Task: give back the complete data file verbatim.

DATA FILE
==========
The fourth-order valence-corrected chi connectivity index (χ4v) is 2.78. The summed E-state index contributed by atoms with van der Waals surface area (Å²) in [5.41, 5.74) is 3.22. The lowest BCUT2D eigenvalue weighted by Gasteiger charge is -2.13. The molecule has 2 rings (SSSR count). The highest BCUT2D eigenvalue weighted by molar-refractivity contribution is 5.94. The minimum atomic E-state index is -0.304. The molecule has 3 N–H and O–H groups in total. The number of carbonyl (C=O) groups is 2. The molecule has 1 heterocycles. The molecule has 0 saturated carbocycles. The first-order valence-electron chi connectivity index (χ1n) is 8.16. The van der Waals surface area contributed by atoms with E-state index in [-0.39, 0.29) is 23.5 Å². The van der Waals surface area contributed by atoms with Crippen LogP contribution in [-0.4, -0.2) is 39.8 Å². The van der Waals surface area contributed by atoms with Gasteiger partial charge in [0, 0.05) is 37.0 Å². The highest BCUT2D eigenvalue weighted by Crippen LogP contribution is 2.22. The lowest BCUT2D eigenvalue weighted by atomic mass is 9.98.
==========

The fourth-order valence-corrected chi connectivity index (χ4v) is 2.78. The summed E-state index contributed by atoms with van der Waals surface area (Å²) in [5.41, 5.74) is 3.22. The lowest BCUT2D eigenvalue weighted by Gasteiger charge is -2.13. The molecule has 2 rings (SSSR count). The highest BCUT2D eigenvalue weighted by molar-refractivity contribution is 5.94. The minimum atomic E-state index is -0.304. The molecule has 3 N–H and O–H groups in total. The number of carbonyl (C=O) groups is 2. The molecule has 1 heterocycles. The molecule has 0 saturated carbocycles. The first-order valence-electron chi connectivity index (χ1n) is 8.16. The van der Waals surface area contributed by atoms with E-state index in [-0.39, 0.29) is 23.5 Å². The van der Waals surface area contributed by atoms with Crippen LogP contribution in [-0.4, -0.2) is 39.8 Å². The van der Waals surface area contributed by atoms with Gasteiger partial charge in [0, 0.05) is 37.0 Å². The highest BCUT2D eigenvalue weighted by Crippen LogP contribution is 2.22. The lowest BCUT2D eigenvalue weighted by atomic mass is 9.98.